Altered intrinsic brain activity in patients with toothaches using the amplitude of low-frequency fluctuations: a resting-state fMRI study
Received 6 October 2018
Accepted for publication 11 December 2018
Published 18 January 2019 Volume 2019:15 Pages 283—291
Checked for plagiarism Yes
Review by Single-blind
Peer reviewers approved by Dr Amy Norman
Peer reviewer comments 2
Editor who approved publication: Dr Yu-Ping Ning
Jun Yang,1 Bin Li,2 Qiu-Yue Yu,2 Lei Ye,3 Pei-Wen Zhu,3 Wen-Qing Shi,3 Qing Yuan,3 You-Lan Min,3 Yu-Lin He,2 Yi Shao3
1Department of Prosthodontics, The Affiliated Stomatological Hospital of Nanchang University, Nanchang, China; 2Department of Radiology, The First Affiliated Hospital of Nanchang University, Nanchang, China; 3Department of Ophthalmology, The First Affiliated Hospital of Nanchang University, Nanchang, China
Background: The results of previous studies have indicated that pain-associated diseases can result in marked functional and anatomical alterations in the brain. However, differences in spontaneous brain activity occurring in toothache (TA) patients remain unclear.
Objective: This study investigated intrinsic brain activity changes in TA subjects using the amplitude of low-frequency fluctuation (ALFF) technique.
Methods: A total of 18 patients with TA (eight males, and 10 females) and 18 healthy controls (HCs) who were matched for gender, age, and educational status were enrolled. Resting-state functional MRI was used to examine the participants. Spontaneous cerebral activity variations were investigated using the ALFF technique. The mean ALFF values of the TA patients and the HCs were classified using receiver operating characteristic (ROC) curves. The correlations between ALFF signals of distinct regions of the cerebrum and the clinical manifestations of the TA patients were evaluated using Pearson’s correlation analysis.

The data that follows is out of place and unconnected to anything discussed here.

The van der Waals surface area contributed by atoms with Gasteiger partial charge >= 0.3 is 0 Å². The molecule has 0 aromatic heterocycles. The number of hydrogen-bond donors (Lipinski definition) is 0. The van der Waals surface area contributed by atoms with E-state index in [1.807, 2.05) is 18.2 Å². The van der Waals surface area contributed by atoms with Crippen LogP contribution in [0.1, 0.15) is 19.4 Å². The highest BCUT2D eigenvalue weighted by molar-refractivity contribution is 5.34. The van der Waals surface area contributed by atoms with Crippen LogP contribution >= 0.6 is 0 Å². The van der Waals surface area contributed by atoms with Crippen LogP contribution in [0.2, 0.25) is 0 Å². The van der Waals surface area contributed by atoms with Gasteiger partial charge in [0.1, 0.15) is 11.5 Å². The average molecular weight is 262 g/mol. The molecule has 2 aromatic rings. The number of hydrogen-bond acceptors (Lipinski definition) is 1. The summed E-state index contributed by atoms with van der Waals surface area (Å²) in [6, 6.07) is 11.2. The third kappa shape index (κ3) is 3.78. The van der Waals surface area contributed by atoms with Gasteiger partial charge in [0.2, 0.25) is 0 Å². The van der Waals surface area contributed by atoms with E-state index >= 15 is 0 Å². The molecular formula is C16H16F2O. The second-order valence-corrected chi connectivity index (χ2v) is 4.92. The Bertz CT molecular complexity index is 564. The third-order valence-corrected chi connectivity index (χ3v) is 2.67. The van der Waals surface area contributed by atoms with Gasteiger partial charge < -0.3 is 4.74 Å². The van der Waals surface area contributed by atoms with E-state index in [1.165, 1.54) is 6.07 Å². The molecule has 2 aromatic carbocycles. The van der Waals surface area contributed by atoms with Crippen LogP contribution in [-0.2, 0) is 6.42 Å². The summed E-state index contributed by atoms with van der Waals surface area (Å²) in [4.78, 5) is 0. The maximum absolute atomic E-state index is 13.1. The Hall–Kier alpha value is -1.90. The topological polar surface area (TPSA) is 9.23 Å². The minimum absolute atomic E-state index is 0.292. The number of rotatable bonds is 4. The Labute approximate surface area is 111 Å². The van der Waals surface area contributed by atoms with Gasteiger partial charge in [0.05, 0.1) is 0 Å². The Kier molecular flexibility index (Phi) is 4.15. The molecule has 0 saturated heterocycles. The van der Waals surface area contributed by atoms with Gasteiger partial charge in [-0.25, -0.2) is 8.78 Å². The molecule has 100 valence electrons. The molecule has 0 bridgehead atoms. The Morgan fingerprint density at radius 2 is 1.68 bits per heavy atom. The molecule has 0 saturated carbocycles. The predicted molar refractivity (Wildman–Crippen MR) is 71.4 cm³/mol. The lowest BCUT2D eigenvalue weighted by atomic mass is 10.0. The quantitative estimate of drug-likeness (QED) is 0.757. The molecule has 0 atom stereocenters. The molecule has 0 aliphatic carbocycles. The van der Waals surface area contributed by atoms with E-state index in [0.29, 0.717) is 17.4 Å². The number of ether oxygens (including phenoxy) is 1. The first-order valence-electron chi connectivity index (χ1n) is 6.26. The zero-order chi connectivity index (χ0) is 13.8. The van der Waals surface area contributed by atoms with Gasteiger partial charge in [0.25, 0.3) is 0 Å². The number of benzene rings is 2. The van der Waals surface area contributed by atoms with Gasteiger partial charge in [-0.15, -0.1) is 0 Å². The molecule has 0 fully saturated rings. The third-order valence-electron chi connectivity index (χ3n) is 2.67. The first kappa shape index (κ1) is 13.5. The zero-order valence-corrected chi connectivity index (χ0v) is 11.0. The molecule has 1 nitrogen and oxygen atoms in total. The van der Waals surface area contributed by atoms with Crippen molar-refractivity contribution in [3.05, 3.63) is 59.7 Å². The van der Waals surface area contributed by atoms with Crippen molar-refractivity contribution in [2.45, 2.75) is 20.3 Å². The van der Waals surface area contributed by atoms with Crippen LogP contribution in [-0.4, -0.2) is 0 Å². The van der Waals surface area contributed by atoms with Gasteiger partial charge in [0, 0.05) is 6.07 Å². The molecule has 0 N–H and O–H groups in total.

Results: Compared with HCs, TA patients showed notably higher ALFF in the left postcentral gyrus, right paracentral lobule, right lingual gyrus, right inferior occipital gyrus, left fusiform gyrus, and right superior occipital gyrus. ROC curve analysis of each brain region showed that the accuracy area under the curve was excellent. In the TA group, the visual analog scale of the left side was positively correlated with the ALFF signal values of the right paracentral lobule (r=0.639, P=0.025).
Conclusion: Multiple brain regions, including pain- and vision-related areas, exhibited aberrant intrinsic brain activity patterns, which may help to explain the underlying neural mechanisms in TA.
Keywords: toothache, functional MRI, ALFF, intrinsic brain activity, pain, resting-state
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